Further education about hypoglycemia and routinely monitoring blood glucose levels is needed.
Today, the American Association of Diabetes Educators (AADE) announced findings from an online survey of 1,000 U.S. adults living with type 1 or type 2 diabetes on hypoglycemia, also known as low blood sugar (glucose), showing that a majority of respondents (62 percent) are concerned about experiencing the condition, with 81 percent viewing it as a significant health concern. In addition, the survey indicated that respondents were uncertain of how to help prevent and manage the condition, indicating a need for further education about hypoglycemia. The survey was supported by Sanofi US.
Sixty percent of those surveyed have experienced hypoglycemia and 19 percent of those who experienced hypoglycemia visited the emergency room for treatment. Respondents expressed concern about the potential severity of the condition, with 98 percent recognizing the importance of controlling hypoglycemia and 81 percent acknowledging the serious health consequences if not properly addressed.
Significant drops in blood sugar during the night, or nighttime hypoglycemia, can be common in people living with type 1 or type 2 diabetes on insulin and is a cause of anxiety and concern for many. Of those who experienced hypoglycemia, forty percent experienced it during the night and the majority reported feeling anxiety (84 percent), frustration (68 percent) and fear (60 percent) about nighttime hypoglycemia.
The findings showcase a need for further education about hypoglycemia. People living with diabetes may be unaware of the causes, symptoms as well as the methods of preventing and managing hypoglycemia as evidenced by the following survey findings:
- Of respondents who had not experienced hypoglycemia, approximately 42 percent were unable to define it correctly
- Less than one third (30 percent) of respondents cited avoiding alcohol as a way to prevent hypoglycemia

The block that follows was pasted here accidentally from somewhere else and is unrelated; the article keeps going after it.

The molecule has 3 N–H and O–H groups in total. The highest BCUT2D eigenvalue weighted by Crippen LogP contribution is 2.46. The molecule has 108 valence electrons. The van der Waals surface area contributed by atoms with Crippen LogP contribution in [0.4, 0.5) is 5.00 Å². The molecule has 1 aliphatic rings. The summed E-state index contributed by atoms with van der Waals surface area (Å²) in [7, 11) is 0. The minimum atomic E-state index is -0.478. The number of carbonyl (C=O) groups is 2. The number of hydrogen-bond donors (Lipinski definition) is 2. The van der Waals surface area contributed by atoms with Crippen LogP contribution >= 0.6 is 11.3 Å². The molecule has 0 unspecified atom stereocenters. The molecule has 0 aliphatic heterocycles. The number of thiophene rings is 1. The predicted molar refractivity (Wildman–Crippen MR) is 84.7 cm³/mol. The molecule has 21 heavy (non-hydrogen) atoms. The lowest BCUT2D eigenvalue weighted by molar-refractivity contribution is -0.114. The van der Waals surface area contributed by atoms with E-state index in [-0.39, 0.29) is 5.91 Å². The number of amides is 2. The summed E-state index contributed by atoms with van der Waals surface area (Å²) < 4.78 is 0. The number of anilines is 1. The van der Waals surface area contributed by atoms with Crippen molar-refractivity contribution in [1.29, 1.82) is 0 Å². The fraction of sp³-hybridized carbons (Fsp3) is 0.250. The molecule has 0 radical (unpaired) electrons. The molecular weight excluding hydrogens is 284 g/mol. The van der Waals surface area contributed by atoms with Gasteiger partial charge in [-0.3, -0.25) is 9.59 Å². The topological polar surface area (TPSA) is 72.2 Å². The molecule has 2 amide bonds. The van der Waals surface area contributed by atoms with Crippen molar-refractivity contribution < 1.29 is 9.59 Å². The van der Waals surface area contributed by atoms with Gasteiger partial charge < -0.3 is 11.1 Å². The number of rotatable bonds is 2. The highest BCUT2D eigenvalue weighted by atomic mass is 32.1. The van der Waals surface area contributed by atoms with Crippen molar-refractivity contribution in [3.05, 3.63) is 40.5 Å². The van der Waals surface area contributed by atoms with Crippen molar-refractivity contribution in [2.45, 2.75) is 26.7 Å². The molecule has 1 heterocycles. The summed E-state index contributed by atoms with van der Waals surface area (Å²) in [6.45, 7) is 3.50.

- Nearly half (49 percent) were not aware that taking glucose tablets could help treat an episode
“Hypoglycemia can be a potentially debilitating—but often underrecognized—complication for people living with diabetes. In addition to knowing the warning signs and symptoms of hypoglycemia, people living with diabetes should be informed about how to effectively manage and prevent its onset,” said Evan Sisson, PharmD, MHA, CDE, an Associate Professor at Virginia Commonwealth University School of Pharmacy and former member of the Board of Directors for the American Association of Diabetes Educators. “By consistently monitoring one’s blood sugar and working with a diabetes educator, individuals can effectively manage their diabetes and hope to reduce their risk of hypoglycemia.”
Hypoglycemia occurs when blood sugars reach a low level, usually 70mg/dL or below, and can affect people living with type 1 or type 2 diabetes, who are on insulin or multiple therapies for diabetes. Symptoms of hypoglycemia include shakiness, dizziness, fatigue, confusion and lack of coordination. In severe cases, hypoglycemia can lead to unconciousness, seizures or death.
To treat hypoglycemia, those living with diabetes should regularly check their blood sugar levels. If levels are 70mg/dL or lower, it is recommended to consume 15-20 grams of carbohydrates and check levels again 15 minutes following consumption. If low blood sugar levels continue, repeat. Once blood sugar returns to normal, the individual should consume a small snack if the next planned meal or snack is more than an hour or two away to prevent recurrence of hypoglycemia.
"These survey findings illustrate the importance of educating about hypoglycemia,” said Andrew Purcell, Vice President and Head of U.S. Diabetes, Sanofi US. “Working with the AADE, we are committed to raising awareness about the impact and management of hypoglycemia and how those living with diabetes can help to reduce their risk of having a low blood sugar event.”
The survey polled 1,000 U.S. adults aged 18 or older who have been diagnosed with type 1 or type 2 diabetes. Participants completed an online survey between September 23, 2014, and October 1, 2014.
Founded in 1973, AADE is a multi-disciplinary professional membership organization dedicated to improving diabetes care through education. With more than 14,000 professional members including nurses, dietitians, pharmacists, and others, AADE has a vast network of practitioners involved in the daily treatment of diabetes patients.